'Israelization' Of US
Mideast Policy Continues

By David Hirst
Special to The Japan Times

BEIRUT -- Few disputed at the time that Israel was a factor that pushed U.S. President George W. Bush to go to war on Iraq. Just how much weight it had among all the other factors was the only controversial question. But what is clear, six months on, is that Israel is now a very important one indeed in the stumbling neoimperial venture that Iraq has become.
This "Israelization" of U.S. policy crossed a new threshold with the two blows dealt Syria in the past fortnight -- Bush's endorsement of Israel's Oct. 5 air raid on its territory and the Syrian Accountability Act passed by the House of Representatives last week. A community of U.S.-Israeli purpose pushed to unprecedented lengths is now operational as well as ideological.
For the U.S., the main battlefield is Iraq, and any state that sponsors or encourages resistance to its occupation; for Israel it is occupied Palestine, its "terrorists" and their external backers. These common objectives converge on Syria.
Of course, with his raid, Israeli Prime Minister Ariel Sharon had his own specifically Israeli agenda, growing out of frustration at his failure to crush the intifada. Breaking the "rules" that have "contained" Israeli-Syrian conflict these past 30 years, he signaled his readiness to visit on Israel's Arab neighbors the same punitive techniques he uses on the Palestinians.
But whereas such an escalation might have had some deterrent logic when these neighbors truly did sponsor or harbor Palestinian resistance, it doesn't now. An essential feature of the intifada is that, spontaneous and popular, it derives almost all its impetus from within; nothing illustrated that like Hanadi Jaradat, the young woman from Jenin whose very personal grief and vengeance prompted, on Oct. 4, the atrocious, self-sacrificial deed that in turn prompted the raid. So, other than brief emotional gratification to the Israeli public, Sharon's action achieved nothing.
However, that will not deter Sharon. Having embarked on this course, he has little choice but to continue it; more importantly, violence has always been the indispensable means by which, in the guise of fighting terror, he pursues his long-term aims, the building of "Greater Israel" and the crushing of any opposition to it.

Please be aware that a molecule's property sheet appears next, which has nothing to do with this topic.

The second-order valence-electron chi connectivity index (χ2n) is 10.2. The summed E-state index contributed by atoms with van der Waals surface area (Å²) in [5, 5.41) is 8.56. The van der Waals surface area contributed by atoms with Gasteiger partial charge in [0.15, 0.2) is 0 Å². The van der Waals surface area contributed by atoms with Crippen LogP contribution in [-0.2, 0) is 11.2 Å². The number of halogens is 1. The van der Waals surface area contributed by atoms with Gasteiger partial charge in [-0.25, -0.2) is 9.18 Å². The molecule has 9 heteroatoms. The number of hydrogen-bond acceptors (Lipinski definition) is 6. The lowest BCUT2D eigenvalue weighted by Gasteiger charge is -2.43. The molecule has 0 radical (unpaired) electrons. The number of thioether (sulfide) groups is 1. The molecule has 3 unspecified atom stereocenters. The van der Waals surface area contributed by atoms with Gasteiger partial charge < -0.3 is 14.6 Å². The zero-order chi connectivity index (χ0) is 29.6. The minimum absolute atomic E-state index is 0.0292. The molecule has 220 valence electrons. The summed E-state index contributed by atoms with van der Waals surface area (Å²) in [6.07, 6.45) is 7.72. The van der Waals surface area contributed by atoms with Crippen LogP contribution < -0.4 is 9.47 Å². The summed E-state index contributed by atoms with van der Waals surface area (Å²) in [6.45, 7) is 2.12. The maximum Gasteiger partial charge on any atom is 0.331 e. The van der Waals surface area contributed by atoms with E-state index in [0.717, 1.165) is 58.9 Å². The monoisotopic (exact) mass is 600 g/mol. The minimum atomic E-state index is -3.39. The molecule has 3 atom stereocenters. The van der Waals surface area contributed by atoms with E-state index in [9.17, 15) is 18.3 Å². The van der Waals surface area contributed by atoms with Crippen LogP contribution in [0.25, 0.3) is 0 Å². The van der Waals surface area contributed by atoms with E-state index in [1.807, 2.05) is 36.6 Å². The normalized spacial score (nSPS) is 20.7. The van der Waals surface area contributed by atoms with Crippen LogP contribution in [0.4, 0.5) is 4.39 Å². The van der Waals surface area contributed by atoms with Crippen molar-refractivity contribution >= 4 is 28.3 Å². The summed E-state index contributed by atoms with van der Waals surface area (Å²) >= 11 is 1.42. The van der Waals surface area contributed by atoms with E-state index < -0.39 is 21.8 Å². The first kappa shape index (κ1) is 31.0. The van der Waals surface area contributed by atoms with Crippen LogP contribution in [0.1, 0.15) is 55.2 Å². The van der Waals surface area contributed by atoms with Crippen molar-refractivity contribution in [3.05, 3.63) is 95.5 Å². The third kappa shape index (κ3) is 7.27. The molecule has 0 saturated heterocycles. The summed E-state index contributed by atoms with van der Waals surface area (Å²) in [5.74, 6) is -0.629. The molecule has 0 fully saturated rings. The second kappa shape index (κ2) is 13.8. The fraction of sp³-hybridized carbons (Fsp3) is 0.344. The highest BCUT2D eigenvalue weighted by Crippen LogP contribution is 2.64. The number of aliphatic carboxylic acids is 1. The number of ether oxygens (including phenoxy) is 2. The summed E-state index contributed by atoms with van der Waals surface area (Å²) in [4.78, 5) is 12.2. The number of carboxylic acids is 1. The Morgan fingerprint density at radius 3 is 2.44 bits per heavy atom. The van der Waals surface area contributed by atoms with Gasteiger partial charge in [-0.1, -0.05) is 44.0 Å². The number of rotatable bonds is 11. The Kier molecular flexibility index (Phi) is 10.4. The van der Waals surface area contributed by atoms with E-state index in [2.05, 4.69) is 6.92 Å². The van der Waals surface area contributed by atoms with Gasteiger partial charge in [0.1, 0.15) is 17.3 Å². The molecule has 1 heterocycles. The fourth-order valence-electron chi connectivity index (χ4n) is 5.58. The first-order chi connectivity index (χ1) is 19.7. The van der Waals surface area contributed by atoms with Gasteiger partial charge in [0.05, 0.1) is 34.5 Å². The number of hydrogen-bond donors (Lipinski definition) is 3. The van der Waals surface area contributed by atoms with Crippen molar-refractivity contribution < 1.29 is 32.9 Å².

But Sharon is also, he believes, serving an American agenda. At least no one in Washington says he is not. There was a time, even under the current U.S. administration, the most pro-Israeli administration ever, when America would have strenuously distanced itself from such an act by its protege; a time when, mindful of the linkage between the two great Middle East zones of crisis, it would have recognized that too close an identification with the aims and actions of Israel in Palestine and its environs would complicate its task in Iraq. No more, apparently. Now these aims and actions either matter little to America, or even, in Syria's case, complement its own.
True, constraints persist even now. Bush still balks at Israel's projected "removal" of Palestinian Authority President Yasser Arafat. On the other hand, he has effectively "disengaged" once more from the peacemaking, endorsed the Israeli view that Arafat alone is responsible for its breakdown and left Sharon a freer hand than ever to conduct the Israeli share of their common "war on terror."
It was partly because he couldn't go after Arafat that Sharon turned on Syria instead. Again, Bush urged caution -- but then called it legitimate "self defense" of a kind America itself would have resorted to. It was Palestinian "terrorists" Israel struck, but in American eyes, these are a piece of those other "terrorists" -- Arabs or Muslims -- whose passage into Iraq Syria supposedly permits or does little to impede.